Authorship and Audience

The name of the author is not given in the text, but Jewish tradition holds that Samuel, the prophet, wrote this book.

Date and Historical Context

Based on Ruth 1:1, we know that this story took place during the time of the Judges and specifically during a time of famine. Scholars don't know when this famine occurred, so we can only say that the events described in this book likely occurred between 1300 and 1050 BC. As the genealogy at the end of the book (Ruth 4:16-22) mentions King David, the book of Ruth must have been written after King David's birth and anointing as king.

Literary Context

Ruth solves a problem demonstrated by the book of Judges; namely, Israel lacks a Godly king to lead and guide the people. The book of Judges ends with two horror stories that relate, even peripherally, to Bethlehem. Ruth is a third story that relates to Bethlehem (1:1), but is a positive story of hope. The story of Ruth describes how God was working during the same time as the Judges to provide a king for Israel. As described in the "Literary Context" section for the book of Joshua, the theme of kingship is one that runs throughout the books of historical narrative which follow Ruth (Samuel - Chronicles), the psalms, gospel of Matthew, and book of Revelation.


Coming later

Theological Themes

  • Kinsman Redeemer. The book of Ruth illustrates the concept of the "Kinsman Redeemer". A kinsman redeemer is one who purchases, buys, or protects a relative back from some calamity. You can find this concept described in Genesis 38:8-10, Leviticus 25:25-28, 25:47-55, and Deuteronomy 25:5-10. In the book of Ruth, Boaz is a kinsman to Ruth's deceased husband and he redeems both Ruth and the property which belonged to her husband. The concept of a kinsman redeemer becomes critically important in understanding Christ's incarnation. In Hebrews 2:11-18, Christ takes on "flesh and blood" like us so that "through death He might render powerless him who had the power of death, that is, the devil, and might free those who through fear of death were subject to slavery all their lives." (Hebrews 2:14-15). Thus, Christ becomes our kinsman (by taking on flesh and blood) redeemer (by redeeming us from the power of death).
  • God's Grace. God is tremendously gracious to both Naomi and Ruth despite some of the hardships these two women face. God provides for them physically, redeems Ruth through Boaz, and allows Ruth to be part of the line of David which will eventually produce the Messiah. God's graciousness can be especially seen in Naomi's transformation from one against whom "the Almighty has dealt very bitterly" (Ruth 1:20) to one who is blessed by God (4:14-15).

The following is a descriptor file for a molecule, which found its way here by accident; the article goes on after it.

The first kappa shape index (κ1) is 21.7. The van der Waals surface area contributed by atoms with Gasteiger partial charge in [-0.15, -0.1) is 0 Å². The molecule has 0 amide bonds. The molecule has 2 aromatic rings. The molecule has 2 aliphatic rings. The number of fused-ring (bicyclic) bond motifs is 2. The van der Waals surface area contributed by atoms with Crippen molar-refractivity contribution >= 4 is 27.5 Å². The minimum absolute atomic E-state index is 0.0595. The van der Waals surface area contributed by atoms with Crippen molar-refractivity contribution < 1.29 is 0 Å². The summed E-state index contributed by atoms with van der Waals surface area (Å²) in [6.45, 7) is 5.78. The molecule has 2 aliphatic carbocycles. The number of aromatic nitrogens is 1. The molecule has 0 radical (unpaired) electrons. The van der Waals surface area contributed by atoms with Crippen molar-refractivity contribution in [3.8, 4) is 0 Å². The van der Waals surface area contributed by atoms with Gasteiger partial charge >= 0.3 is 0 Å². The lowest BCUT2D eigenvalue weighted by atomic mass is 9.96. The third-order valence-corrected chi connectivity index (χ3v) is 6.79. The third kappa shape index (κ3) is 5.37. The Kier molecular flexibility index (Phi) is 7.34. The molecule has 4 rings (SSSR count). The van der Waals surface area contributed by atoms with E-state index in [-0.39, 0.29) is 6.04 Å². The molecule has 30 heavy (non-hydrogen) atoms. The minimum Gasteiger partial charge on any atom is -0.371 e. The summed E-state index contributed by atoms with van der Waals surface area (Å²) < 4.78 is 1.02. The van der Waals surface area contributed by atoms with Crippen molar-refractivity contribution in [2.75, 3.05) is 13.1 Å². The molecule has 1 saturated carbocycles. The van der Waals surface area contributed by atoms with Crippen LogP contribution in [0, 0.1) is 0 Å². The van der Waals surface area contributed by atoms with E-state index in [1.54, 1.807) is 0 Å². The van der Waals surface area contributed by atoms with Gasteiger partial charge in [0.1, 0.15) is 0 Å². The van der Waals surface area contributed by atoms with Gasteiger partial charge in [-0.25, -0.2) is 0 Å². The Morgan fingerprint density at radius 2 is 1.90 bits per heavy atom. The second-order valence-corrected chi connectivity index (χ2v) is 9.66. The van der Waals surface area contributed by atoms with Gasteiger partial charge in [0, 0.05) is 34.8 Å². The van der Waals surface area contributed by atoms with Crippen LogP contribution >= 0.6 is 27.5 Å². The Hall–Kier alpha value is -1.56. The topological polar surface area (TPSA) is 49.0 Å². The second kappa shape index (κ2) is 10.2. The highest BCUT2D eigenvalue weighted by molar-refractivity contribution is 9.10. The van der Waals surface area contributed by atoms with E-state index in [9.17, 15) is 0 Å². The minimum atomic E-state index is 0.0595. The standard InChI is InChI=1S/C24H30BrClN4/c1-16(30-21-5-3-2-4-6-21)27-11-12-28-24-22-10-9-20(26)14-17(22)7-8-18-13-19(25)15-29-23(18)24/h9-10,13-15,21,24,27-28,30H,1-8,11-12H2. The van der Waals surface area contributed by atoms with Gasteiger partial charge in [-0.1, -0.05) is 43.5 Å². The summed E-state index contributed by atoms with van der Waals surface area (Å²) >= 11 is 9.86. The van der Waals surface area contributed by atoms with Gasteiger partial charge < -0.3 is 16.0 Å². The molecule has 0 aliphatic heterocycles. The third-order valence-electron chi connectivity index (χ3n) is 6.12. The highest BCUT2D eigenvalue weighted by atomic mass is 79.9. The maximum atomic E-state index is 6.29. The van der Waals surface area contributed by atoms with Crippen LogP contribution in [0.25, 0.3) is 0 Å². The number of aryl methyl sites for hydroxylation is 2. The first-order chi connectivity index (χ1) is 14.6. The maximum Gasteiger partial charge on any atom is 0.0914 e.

• God's Sovereignty. In the book of Ruth we see God's sovereignty (His rule and control over all things). The book of Ruth primarily describes mundane affairs of daily, Israelite life. The book rarely mentions God and the reader doesn't realize the significance of the events about which he or she is reading until the last seven verses of the book. God takes two unlikely women (a foreigner and a widow) moving through relatively normal events in life and uses them for His purposes. What an encouragement when everything around us seems mundane and commonplace! God is just as much at work in the book of Ruth as He was in the book of Exodus.


  • Thematically, structurally, in its characterization, and in the sparse mentions of "God", the book of Ruth is very similar to Esther. In both stories God is at work 'behind the scenes' to save His people through a woman who happens to be in the right places at the right times. Both Esther and Ruth have guidance from an older relative and both stories have a chiastic structure to emphasize God's sovereignty through the narrative.
  • Keep in mind that in the time and culture in which this story was written, it would have been very strange to focus on two women, let alone a widow and a Moabite. This not only a reminder of God's care and concern for those society ignores, but is also a reminder that God is not only concerned with the people of Israel. God is concerned with and has a plan for even for the rest of the nations. In fact, Ruth is mentioned in the genealogy of Christ in Matthew 1:5.
  • Notice that Ruth is called a "woman of excellence" by Boaz in Ruth 3:11. The word translated "excellence" is the same word used in Proverbs 31:10 to describe the "excellent wife". In fact, "In most Hebrew Bibles, Ruth occurs immediately after Proverbs... This placement associates Ruth with Proverbs 31, the poem of the virtuous woman...".1


1. Tremper Longman, III and Raymond B. Dillard, An introduction to the Old Testament (Grand Rapids, MI: Zondervan, 2007), 144.

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